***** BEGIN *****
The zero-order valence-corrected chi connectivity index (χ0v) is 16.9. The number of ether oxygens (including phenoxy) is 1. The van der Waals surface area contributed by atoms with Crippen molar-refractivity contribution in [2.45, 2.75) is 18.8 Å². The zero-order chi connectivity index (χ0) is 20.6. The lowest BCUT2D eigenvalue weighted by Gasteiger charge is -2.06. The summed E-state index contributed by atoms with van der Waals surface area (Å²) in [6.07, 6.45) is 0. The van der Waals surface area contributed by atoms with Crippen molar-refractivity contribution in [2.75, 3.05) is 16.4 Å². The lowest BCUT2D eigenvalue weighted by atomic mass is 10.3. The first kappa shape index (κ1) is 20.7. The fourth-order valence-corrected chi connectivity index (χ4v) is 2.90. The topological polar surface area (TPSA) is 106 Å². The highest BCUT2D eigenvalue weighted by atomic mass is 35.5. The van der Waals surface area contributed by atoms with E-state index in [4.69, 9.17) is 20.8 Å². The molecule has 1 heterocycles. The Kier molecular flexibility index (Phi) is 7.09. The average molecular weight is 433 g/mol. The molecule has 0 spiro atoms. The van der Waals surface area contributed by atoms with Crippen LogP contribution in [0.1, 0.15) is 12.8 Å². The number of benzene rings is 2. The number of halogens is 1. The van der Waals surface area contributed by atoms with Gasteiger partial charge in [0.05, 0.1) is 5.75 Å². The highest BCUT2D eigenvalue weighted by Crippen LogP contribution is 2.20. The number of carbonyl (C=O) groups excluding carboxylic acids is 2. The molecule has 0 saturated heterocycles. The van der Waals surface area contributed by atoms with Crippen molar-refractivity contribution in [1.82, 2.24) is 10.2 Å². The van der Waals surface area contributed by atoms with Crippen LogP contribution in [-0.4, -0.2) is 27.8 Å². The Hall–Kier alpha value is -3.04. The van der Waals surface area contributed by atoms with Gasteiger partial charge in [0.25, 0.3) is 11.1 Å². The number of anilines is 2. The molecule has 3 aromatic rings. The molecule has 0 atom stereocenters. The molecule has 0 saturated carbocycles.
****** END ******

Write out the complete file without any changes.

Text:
The zero-order valence-corrected chi connectivity index (χ0v) is 16.9. The number of ether oxygens (including phenoxy) is 1. The van der Waals surface area contributed by atoms with Crippen molar-refractivity contribution in [2.45, 2.75) is 18.8 Å². The zero-order chi connectivity index (χ0) is 20.6. The lowest BCUT2D eigenvalue weighted by Gasteiger charge is -2.06. The summed E-state index contributed by atoms with van der Waals surface area (Å²) in [6.07, 6.45) is 0. The van der Waals surface area contributed by atoms with Crippen molar-refractivity contribution in [2.75, 3.05) is 16.4 Å². The lowest BCUT2D eigenvalue weighted by atomic mass is 10.3. The first kappa shape index (κ1) is 20.7. The fourth-order valence-corrected chi connectivity index (χ4v) is 2.90. The topological polar surface area (TPSA) is 106 Å². The highest BCUT2D eigenvalue weighted by atomic mass is 35.5. The van der Waals surface area contributed by atoms with E-state index in [4.69, 9.17) is 20.8 Å². The molecule has 1 heterocycles. The Kier molecular flexibility index (Phi) is 7.09. The average molecular weight is 433 g/mol. The molecule has 0 spiro atoms. The van der Waals surface area contributed by atoms with Crippen LogP contribution in [0.1, 0.15) is 12.8 Å². The number of benzene rings is 2. The number of halogens is 1. The van der Waals surface area contributed by atoms with Gasteiger partial charge in [0.05, 0.1) is 5.75 Å². The highest BCUT2D eigenvalue weighted by Crippen LogP contribution is 2.20. The number of carbonyl (C=O) groups excluding carboxylic acids is 2. The molecule has 0 saturated heterocycles. The van der Waals surface area contributed by atoms with Crippen molar-refractivity contribution in [1.82, 2.24) is 10.2 Å². The van der Waals surface area contributed by atoms with Crippen LogP contribution in [-0.4, -0.2) is 27.8 Å². The Hall–Kier alpha value is -3.04. The van der Waals surface area contributed by atoms with Gasteiger partial charge in [0.25, 0.3) is 11.1 Å². The number of anilines is 2. The molecule has 3 aromatic rings. The molecule has 0 atom stereocenters. The molecule has 0 saturated carbocycles.